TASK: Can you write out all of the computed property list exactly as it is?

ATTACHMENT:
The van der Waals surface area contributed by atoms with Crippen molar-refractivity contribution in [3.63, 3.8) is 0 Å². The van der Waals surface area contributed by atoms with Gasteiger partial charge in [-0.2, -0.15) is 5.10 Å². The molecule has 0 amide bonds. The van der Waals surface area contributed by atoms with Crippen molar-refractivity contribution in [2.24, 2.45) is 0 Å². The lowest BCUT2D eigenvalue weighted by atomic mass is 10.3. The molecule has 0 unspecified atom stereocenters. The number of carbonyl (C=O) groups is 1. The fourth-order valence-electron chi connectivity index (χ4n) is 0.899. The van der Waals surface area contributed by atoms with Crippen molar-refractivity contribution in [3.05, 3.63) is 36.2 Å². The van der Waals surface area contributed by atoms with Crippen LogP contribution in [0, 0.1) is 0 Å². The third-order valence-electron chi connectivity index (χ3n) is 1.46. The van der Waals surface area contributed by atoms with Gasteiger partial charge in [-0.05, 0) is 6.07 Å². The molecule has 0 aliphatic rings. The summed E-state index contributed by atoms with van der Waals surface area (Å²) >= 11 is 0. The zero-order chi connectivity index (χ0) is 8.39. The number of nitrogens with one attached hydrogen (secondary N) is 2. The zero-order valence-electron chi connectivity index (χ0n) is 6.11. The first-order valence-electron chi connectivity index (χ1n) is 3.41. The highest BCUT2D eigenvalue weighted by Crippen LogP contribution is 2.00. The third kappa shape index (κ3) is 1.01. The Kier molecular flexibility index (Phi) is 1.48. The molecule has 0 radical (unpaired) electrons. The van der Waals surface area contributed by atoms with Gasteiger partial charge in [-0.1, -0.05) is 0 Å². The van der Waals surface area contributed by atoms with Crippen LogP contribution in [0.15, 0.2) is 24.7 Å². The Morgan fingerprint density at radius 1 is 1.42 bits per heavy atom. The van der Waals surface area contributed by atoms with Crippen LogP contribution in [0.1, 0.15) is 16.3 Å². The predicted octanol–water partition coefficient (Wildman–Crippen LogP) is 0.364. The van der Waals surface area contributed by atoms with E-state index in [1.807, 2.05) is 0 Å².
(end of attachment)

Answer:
The van der Waals surface area contributed by atoms with Crippen molar-refractivity contribution in [3.63, 3.8) is 0 Å². The van der Waals surface area contributed by atoms with Gasteiger partial charge in [-0.2, -0.15) is 5.10 Å². The molecule has 0 amide bonds. The van der Waals surface area contributed by atoms with Crippen molar-refractivity contribution in [2.24, 2.45) is 0 Å². The lowest BCUT2D eigenvalue weighted by atomic mass is 10.3. The molecule has 0 unspecified atom stereocenters. The number of carbonyl (C=O) groups is 1. The fourth-order valence-electron chi connectivity index (χ4n) is 0.899. The van der Waals surface area contributed by atoms with Crippen molar-refractivity contribution in [3.05, 3.63) is 36.2 Å². The van der Waals surface area contributed by atoms with Crippen LogP contribution in [0, 0.1) is 0 Å². The third-order valence-electron chi connectivity index (χ3n) is 1.46. The van der Waals surface area contributed by atoms with Gasteiger partial charge in [-0.05, 0) is 6.07 Å². The molecule has 0 aliphatic rings. The summed E-state index contributed by atoms with van der Waals surface area (Å²) >= 11 is 0. The zero-order chi connectivity index (χ0) is 8.39. The number of nitrogens with one attached hydrogen (secondary N) is 2. The zero-order valence-electron chi connectivity index (χ0n) is 6.11. The first-order valence-electron chi connectivity index (χ1n) is 3.41. The highest BCUT2D eigenvalue weighted by Crippen LogP contribution is 2.00. The third kappa shape index (κ3) is 1.01. The Kier molecular flexibility index (Phi) is 1.48. The molecule has 0 radical (unpaired) electrons. The van der Waals surface area contributed by atoms with Gasteiger partial charge in [-0.1, -0.05) is 0 Å². The van der Waals surface area contributed by atoms with Crippen LogP contribution in [0.15, 0.2) is 24.7 Å². The Morgan fingerprint density at radius 1 is 1.42 bits per heavy atom. The van der Waals surface area contributed by atoms with Crippen LogP contribution in [0.1, 0.15) is 16.3 Å². The predicted octanol–water partition coefficient (Wildman–Crippen LogP) is 0.364. The van der Waals surface area contributed by atoms with E-state index in [1.807, 2.05) is 0 Å².